Alumni Spotlight: Karren Pope-Onwukwe
Karren Pope-Onwukwe: Embracing Change for the Better
Karren Pope-Onwukwe , Alumnus
When Karren Jo Pope-Onwukwe flashes you her broad smile, reinforced by her twinkling dark eyes, it’s probably easier to picture her as the high school teacher or flight attendant that she used to be than it is to see her as the well-known and politically connected lawyer she is today.
To understand just how remarkable a journey it has been, though, you must look back to 1974, when Pope-Onwukwe graduated from Eastern Kentucky University and went to work teaching high school social studies in Anne Arundel County, Maryland.
At first, it seemed like a dream come true—working with young people and helping to shape the mid-1970s trend toward incorporating African studies into the American social studies curriculum. But Pope-Onwukwe soon grew frustrated by the lack of funding for education.
“I thought it was outrageous for teachers to have to ask—beg really—for money in order to do our jobs,” said Pope-Onwukwe. “So, promptly after getting tenure, I quit—leading my family to worry about my decision-making capabilities.”
She needed a job. When she saw an ad in the Washington Post for flight attendants who could speak a second language, she parlayed her high school French into a very comfortable, 11-year career with Pan American World Airways, working some of the company’s most exciting and exotic routes. Then, in 1991, the venerable airline filed for bankruptcy.
Out of work once again, this time Pope-Onwukwe faced more challenging circumstances. She was now a single mother with a young son and a home mortgage, and the economy was in recession. For more than two years, Pope-Onwukwe was unemployed, and the future—both for her and her son—looked bleak.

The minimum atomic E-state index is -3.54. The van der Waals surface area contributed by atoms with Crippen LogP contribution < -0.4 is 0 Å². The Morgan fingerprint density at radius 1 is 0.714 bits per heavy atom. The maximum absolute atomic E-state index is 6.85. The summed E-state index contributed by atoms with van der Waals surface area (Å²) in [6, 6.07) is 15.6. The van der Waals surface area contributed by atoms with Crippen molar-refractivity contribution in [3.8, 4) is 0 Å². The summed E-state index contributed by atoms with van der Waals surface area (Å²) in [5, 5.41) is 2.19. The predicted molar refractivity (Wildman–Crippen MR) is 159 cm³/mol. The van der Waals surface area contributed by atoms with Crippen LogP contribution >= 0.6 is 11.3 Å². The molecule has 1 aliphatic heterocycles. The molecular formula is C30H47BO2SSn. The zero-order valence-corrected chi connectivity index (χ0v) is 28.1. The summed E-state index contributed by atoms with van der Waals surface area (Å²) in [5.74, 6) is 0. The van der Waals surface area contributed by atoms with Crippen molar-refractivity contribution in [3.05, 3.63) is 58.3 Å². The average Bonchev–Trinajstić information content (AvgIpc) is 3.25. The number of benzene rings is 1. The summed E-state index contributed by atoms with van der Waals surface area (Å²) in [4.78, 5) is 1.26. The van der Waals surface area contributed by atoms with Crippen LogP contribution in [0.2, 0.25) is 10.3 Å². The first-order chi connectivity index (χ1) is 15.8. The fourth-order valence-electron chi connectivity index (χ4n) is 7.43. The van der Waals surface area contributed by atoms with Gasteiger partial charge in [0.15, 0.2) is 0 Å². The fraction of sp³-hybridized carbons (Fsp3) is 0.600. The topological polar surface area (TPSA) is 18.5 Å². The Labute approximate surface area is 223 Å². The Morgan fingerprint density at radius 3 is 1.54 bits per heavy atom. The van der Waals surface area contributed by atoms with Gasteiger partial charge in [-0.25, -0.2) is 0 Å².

But an ad in the Washington Post caught her attention—this one advertising the undergraduate paralegal studies program at UMUC. Pope-Onwukwe went to a free seminar and learned about the field from graduates of the program.
When an advisor explained that she could transfer credits from her teaching degree and earn her bachelor’s degree with a specialization in paralegal studies by completing just 30 more credits, Pope-Onwukwe once again decided that change was in order. But money was a problem.
“At my first registration, I was crying as I wrote out a check for almost everything left in my account,” Pope-Onwukwe said. “The financial officer asked me what was wrong, and when I told him, he suggested that I check with the financial aid office.”
Pope-Onwukwe hadn’t considered financial aid, but she easily qualified for a scholarship that not only helped to prevent tears at future registrations, but also allowed her to take more courses each term. Once into the program, she got help from fellow students—most of whom were young legal secretaries trying to advance their careers—who were familiar with the workings of a law office, legal terminology, and computer technology, all of which was new to Pope-Onwukwe.
She was pleasantly surprised to discover that her UMUC professors, including the director of the paralegal studies program, were another important source of support as she tackled her class work, the UMUC Cooperative Education program, and that program’s required internships.
“UMUC staff and faculty always seemed to be reaching out to help,” said Pope-Onwukwe. “It changed my life. Calling to talk to a professor didn’t seem inappropriate. It was okay. UMUC allowed me to realize that I’m a thinking person.”